Jukebox the Ghost | Let Live and Let Ghosts| Retro Album Review

Yep Roc Records
Rating: 5 out of 5 stars

In the beginning era for most bands, they take the most risks while they find their sound. For Jukebox the Ghost’s first album Let Live and Let Ghosts, the risk looks like telling a story through any and all techniques to create an immersive and bold debut record.

The albums inception came as two band members Ben Thornwill and Tommy Siegel studied abroad in college. Deciding to write songs individually to create an album upon their return resulted in two storylines: the end of the world and falling in love. 

Instead of resulting in a disjointed album with the contradictory themes, it became an opportunity to experiment. The songs are woven in an order where the narrative throughline is expressed through all songs flowing seamlessly into the next one. Take the transition from “My Heart’s the Same” to “Lighting Myself on Fire;” slow, thoughtful piano chords build with subtle drums, until they crescendo in the last minute of the track, resulting in a grand pronouncement of love. The final line of the song flows into the first line of the next track’s peppy fast paced beat.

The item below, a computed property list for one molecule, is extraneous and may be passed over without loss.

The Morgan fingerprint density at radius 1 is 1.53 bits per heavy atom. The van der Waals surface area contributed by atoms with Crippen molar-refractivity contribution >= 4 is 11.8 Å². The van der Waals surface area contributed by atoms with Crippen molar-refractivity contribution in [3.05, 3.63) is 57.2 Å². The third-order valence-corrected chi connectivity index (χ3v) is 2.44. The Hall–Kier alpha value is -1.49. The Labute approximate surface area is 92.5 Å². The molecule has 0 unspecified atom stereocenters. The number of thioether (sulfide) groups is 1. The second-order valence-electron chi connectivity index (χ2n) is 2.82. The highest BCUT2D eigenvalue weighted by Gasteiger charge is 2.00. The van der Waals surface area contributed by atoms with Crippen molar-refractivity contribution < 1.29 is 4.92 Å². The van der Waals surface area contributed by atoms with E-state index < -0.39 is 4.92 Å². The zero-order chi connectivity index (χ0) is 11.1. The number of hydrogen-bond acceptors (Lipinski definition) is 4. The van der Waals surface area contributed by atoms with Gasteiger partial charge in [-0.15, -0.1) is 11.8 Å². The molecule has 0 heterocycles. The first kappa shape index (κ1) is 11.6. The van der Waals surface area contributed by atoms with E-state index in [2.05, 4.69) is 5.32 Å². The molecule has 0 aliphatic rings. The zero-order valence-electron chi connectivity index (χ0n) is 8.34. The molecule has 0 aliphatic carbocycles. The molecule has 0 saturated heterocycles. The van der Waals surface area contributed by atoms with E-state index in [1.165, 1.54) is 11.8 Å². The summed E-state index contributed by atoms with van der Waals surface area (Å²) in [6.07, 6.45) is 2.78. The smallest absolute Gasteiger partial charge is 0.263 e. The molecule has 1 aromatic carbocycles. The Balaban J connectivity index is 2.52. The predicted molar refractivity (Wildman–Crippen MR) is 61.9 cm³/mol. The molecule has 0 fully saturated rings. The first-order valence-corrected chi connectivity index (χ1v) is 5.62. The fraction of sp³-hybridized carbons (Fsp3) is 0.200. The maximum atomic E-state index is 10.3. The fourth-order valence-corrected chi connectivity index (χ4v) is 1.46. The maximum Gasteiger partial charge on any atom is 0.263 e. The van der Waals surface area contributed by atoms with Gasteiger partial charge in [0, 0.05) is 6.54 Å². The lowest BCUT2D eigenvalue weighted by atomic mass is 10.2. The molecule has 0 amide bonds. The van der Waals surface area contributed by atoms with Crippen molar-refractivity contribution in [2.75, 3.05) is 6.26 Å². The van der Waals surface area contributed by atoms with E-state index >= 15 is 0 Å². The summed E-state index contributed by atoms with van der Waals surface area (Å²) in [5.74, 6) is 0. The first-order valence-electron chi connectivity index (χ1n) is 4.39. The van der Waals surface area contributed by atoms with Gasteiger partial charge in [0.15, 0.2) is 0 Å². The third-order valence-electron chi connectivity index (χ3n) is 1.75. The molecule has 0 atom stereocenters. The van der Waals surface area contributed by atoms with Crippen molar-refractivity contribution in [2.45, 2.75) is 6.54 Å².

The interconnection of the record isn’t the only bold choice made. In a concert livestream, the bandmembers described the experience of writing this album while studying music in college. Learning new ways to make their music fueled the record. “Hold It In” came from Thornwill trying to make the silliest beat on the piano and building a song around it. “Static” contains pounding drums and ominous bass that bring on the feelings of a society on the verge of dystopia. “Fire in the Sky” features a single gentle acoustic guitar. Tracks range from 56 seconds to over five minutes. 

The album doesn’t feel pressured to be something specific, but rather explores everything that the band thought possible. Let Live and Let Ghosts is the prime example of the wonders that can result from letting creativity run wild while telling a story of the end of the world. 

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